Each month, information such as the card's balance, credit limit and payment status is taken from your latest billing statement and reported to the credit bureaus on or shortly after the closing date. This information is then used in the calculation of your credit score the next time it's requested. But what's not always reported to the credit bureau each month, though it may be reflected on your statement, is the past due status of the account. As such, your statement could show a past due payment at the same time the account is reported to the credit bureaus as current.

To address your question more specifically, an account is reported to the credit bureaus as past due when the minimum payment for one month fails to be made by the second closing date following the initial due date. In other words, not only do you have to miss the first and second due dates, but you also have to miss the closing date following that second due date.

Sound confusing? If so, the following scenarios should help illustrate how due dates and closing dates can determine the reporting of an account's payment status to the credit bureaus, which, considering that payment history makes up about 35 percent of your FICO score, can mean the difference between future credit approval and denial:

HOW CLOSING DATES, DUE DATES AFFECT CREDIT WHEN PAYMENTS ARE LATE
A FEW DAYS LATE: Payment due Jan. 25 is made Jan. 28
Date Jan. 1 Jan. 25 Jan. 28 Feb. 1
Event Closing date Payment due Late payment received Closing date
Credit consequence Statement shows account current; next payment due Jan. 25; account reported to credit bureaus as current. January payment not received; late charge assessed. Account now considered current. Statement shows account current; next payment due Feb. 25; reported to credit bureaus as current.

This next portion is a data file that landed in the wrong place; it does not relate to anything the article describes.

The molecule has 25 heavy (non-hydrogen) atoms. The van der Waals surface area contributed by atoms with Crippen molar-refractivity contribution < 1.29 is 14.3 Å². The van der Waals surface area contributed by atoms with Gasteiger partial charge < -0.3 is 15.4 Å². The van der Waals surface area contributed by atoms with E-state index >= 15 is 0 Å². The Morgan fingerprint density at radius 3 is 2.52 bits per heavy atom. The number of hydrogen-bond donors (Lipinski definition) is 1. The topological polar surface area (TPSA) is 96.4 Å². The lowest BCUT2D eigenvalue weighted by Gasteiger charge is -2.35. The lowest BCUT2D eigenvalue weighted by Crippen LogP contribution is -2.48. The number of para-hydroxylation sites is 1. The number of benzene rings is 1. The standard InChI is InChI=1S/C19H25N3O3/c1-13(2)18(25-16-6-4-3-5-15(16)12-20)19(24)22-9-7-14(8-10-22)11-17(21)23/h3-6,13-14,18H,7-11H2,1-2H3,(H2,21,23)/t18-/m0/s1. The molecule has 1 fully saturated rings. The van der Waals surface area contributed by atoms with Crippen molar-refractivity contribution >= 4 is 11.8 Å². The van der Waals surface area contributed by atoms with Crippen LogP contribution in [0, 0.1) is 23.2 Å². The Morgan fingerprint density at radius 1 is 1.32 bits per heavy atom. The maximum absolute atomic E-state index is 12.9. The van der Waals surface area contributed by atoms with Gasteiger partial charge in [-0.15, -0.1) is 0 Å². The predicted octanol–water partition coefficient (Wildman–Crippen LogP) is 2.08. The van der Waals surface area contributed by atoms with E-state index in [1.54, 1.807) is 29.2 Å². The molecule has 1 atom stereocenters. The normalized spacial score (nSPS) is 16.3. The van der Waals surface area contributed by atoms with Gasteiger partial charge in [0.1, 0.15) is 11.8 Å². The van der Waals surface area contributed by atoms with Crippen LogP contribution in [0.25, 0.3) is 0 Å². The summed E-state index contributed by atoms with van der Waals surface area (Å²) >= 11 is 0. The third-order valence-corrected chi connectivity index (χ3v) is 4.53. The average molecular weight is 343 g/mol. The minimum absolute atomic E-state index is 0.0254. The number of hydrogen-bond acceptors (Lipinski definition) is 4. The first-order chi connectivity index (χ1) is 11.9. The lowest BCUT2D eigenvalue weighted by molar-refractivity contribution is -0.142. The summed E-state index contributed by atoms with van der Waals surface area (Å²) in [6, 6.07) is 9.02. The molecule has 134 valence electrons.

LATE: Payment due Jan. 25 is made Feb. 2
Date Jan. 1 Jan. 25 Feb. 1 Feb. 2
Event Closing date Due date Closing date Late payment received
Credit consequence Statement shows account current; next payment due Jan. 25; account reported to credit bureaus as current. January payment not received; late charge assessed. Statement shows account 30 days past due; next payment due Feb. 25; reported to credit bureaus as current. Account now considered current.
VERY LATE: Payments due Jan. 25 and Feb. 25 are not made until March 2
Date Jan. 1 Feb. 1 March 1 March 2
Event Closing date Closing date Closing date Late payments received
Credit consequence Statement shows account current; next payment due Jan. 25; account reported to credit bureaus as current. Statement shows account 30 days past due; next payment due Feb. 25; reported to credit bureaus as current. Statement shows account 60 days past due; next payment due March 25; reported to credit bureaus as 30 days past due. Account now considered current.

To summarize the message in these examples, as long as you can keep from missing more than one payment in a row, not only will your account consistently be reported to the credit bureaus as having been paid on time, but your score will continue to look favorably on your recent payment history and your mortgage lender will be none the wiser.

See related: How common credit mistakes affect scores

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Updated: June 30, 2016


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Updated: 07-27-2016